It hasn’t been too bad of a career for someone who just wanted to check out MLS and perhaps play alongside Thierry Henry.
When Bradley Wright-Phillips came to the New York Red Bulls on trial in the summer of 2013, he was a relative unknown to most in and around MLS. Here he was, a journeyman player in England, fresh off a spell in League One (third division), the son of famed Arsenal legend Ian Wright and the brother of an English international (Shaun Wright-Phillips) who at the time was on the books of English Premier League side Queens Park Rangers.
Bradley Wright-Phillips would impress on his trial, but the start to his MLS career did little to create enthusiasm – just one goal in his first seven regular season appearances to close out the 2013 season. Wright-Phillips admits that he came over to MLS to get a peek at the league and for the chance to play alongside the mercurial Henry. His expectations weren’t terribly high.
Now he is sitting on a league-leading 20 goals and is an MVP candidate. For a player who was uncertain about wanting to play in MLS, his rise to become one of the best forwards in the history of the league wasn’t something he envisioned.
“I never think that far ahead, I didn’t think I’d break some of the records I did, if we’re being honest,” Wright-Phillips said on Thursday following training. “I never thought that far ahead. I thought, playing with Thierry, I’d get chances to score. That’s as far as it went.”
A 2014 season where he tied the league’s all-time single season goal scoring mark with 27 goals was followed by 17 goals the next season – after Henry had retired. This year, his brace on Saturday at Toronto FC makes him the first player in MLS history with two seasons of at least 20 goals.
When he scored goal No. 20 on Sunday, Wright-Phillips had no idea that he once again put his name in the record book. It wasn’t until this week, when he read a press clipping, that he knew about the achievement. He readily admits that he would rather win an MLS Cup – he already has two Supporters Shield titles in his time in New York – than be the league’s leading scorer.
“A few more rings – I’d take five goals and the team wins an MLS Cup and a ring; I think my teammates and the coaching staff would like that,” Wright-Phillips said.
Head coach Jesse Marsch has called him “the most humble star” he has ever played with or coached, and Marsch is quick to point out that in a league with big names, he thinks his striker is, in fact, a star. But what’s impressive about the Red Bulls No. 99 is what he does when he isn’t scoring.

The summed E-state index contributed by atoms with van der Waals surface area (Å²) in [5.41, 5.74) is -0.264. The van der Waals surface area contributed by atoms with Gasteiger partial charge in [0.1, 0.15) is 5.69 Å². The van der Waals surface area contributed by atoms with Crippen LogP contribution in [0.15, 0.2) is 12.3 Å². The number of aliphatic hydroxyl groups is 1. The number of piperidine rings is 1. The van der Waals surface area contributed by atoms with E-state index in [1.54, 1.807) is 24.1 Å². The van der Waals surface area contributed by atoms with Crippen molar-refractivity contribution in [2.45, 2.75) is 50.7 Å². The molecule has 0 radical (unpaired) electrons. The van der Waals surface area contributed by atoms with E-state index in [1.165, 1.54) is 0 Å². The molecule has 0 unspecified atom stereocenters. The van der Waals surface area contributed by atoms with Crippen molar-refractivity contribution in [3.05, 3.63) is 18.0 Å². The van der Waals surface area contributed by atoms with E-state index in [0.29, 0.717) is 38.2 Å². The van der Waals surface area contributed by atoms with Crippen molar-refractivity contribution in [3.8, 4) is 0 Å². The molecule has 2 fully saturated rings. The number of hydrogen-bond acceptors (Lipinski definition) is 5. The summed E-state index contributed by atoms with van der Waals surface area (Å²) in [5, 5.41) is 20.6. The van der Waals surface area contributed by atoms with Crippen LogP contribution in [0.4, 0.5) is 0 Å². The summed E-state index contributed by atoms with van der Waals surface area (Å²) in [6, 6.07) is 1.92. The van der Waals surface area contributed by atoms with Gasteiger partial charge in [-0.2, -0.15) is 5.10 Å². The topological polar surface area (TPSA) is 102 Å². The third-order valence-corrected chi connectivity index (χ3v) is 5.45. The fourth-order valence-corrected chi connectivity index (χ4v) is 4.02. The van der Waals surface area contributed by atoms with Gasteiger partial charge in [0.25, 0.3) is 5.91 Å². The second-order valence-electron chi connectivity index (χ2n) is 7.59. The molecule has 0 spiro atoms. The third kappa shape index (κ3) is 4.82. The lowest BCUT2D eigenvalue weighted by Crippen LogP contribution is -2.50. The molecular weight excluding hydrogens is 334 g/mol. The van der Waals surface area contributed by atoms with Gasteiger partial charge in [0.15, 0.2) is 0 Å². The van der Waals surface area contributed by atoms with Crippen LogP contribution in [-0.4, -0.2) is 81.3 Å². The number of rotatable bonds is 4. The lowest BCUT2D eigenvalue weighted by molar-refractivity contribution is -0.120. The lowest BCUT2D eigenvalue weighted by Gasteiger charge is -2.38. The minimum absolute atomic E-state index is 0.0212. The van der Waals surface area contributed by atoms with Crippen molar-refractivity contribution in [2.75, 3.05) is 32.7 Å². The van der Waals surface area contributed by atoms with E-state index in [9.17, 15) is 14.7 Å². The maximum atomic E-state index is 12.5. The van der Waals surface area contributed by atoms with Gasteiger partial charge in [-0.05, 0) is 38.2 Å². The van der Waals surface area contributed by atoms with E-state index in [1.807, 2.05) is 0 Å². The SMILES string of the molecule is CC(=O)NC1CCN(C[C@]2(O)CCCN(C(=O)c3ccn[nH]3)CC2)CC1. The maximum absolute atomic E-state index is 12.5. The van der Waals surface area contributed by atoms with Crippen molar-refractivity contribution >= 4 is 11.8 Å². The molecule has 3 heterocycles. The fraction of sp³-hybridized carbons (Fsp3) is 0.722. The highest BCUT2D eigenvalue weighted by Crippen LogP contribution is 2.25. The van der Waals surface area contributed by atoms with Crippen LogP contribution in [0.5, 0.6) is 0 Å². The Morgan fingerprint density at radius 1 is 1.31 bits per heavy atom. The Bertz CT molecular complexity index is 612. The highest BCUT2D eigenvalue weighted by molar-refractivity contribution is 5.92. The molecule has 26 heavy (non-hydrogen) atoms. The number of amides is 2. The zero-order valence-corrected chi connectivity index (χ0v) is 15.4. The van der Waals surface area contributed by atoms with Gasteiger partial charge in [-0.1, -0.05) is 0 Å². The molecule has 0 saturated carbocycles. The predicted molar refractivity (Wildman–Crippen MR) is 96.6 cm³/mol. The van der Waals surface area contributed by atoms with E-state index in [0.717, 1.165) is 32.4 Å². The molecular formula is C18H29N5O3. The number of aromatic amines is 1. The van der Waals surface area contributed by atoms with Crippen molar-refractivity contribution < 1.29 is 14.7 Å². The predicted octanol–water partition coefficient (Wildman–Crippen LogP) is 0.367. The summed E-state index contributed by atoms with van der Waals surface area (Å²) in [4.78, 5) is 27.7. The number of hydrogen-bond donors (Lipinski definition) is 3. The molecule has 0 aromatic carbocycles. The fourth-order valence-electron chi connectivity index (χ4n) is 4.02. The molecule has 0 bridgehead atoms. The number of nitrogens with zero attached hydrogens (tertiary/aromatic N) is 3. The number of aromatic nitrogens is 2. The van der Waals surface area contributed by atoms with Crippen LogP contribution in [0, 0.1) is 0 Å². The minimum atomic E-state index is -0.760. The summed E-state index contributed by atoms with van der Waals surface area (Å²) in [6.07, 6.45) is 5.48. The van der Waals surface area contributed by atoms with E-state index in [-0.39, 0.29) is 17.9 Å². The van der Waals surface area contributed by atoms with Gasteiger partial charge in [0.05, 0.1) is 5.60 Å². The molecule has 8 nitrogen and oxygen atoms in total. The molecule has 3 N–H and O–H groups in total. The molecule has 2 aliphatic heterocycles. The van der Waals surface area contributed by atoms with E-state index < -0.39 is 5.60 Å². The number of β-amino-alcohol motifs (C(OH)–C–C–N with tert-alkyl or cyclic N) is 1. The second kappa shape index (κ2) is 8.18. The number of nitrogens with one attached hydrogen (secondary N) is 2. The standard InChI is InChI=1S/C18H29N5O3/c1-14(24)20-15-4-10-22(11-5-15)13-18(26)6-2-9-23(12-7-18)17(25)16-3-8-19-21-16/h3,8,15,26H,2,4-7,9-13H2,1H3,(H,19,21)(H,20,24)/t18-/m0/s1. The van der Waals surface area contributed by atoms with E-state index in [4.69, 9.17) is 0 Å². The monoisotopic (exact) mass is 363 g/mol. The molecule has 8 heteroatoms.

It wasn’t until the eighth game of the season and in his seventh start that he scored his first goal of 2016. But though he started this season in a slump, his teammates, as well as Marsch, continued to believe in Wright-Phillips.
At that time, Marsch was pointing out that his striker was doing all the right things, making the right runs and putting in all the effort to put his name on the boxscore. The ball simply wasn’t going in. But his work rate remained high, a calling card of this goal scorer’s time in MLS.
“I’ve always wanted to be a player that pulls my weight,” Wright-Phillips said. "I hate being a player known just for goals, there’s something I don’t like about it.
“I want to be known for more than that. I want to get assists, I want to work harder. I’m not always going to score goals, when you’re not scoring, what do you do for the team? That’s what I try to think about.”
But the goals, most in franchise history, will continue to be what writes the headlines. His 65 goals, in four seasons, put him ahead of club legends such Juan Pablo Angel and Henry, the player that led him to trial here.
“Listen, this is not taking anything away from Thierry, and obviously Thierry’s the biggest name to ever play here, and is one of the best players,'' Marsch said, "but I think Brad is emerging himself as the best Red Bull player, the best New York MetroStars player, or whatever you’d want to call it. He’s the best player to ever play here.
"I think he came here to play here with Thierry, and he’s now the new Thierry – or he’s re-written the books to be the new Thierry,” Marsch said. “We’re really lucky to have him.”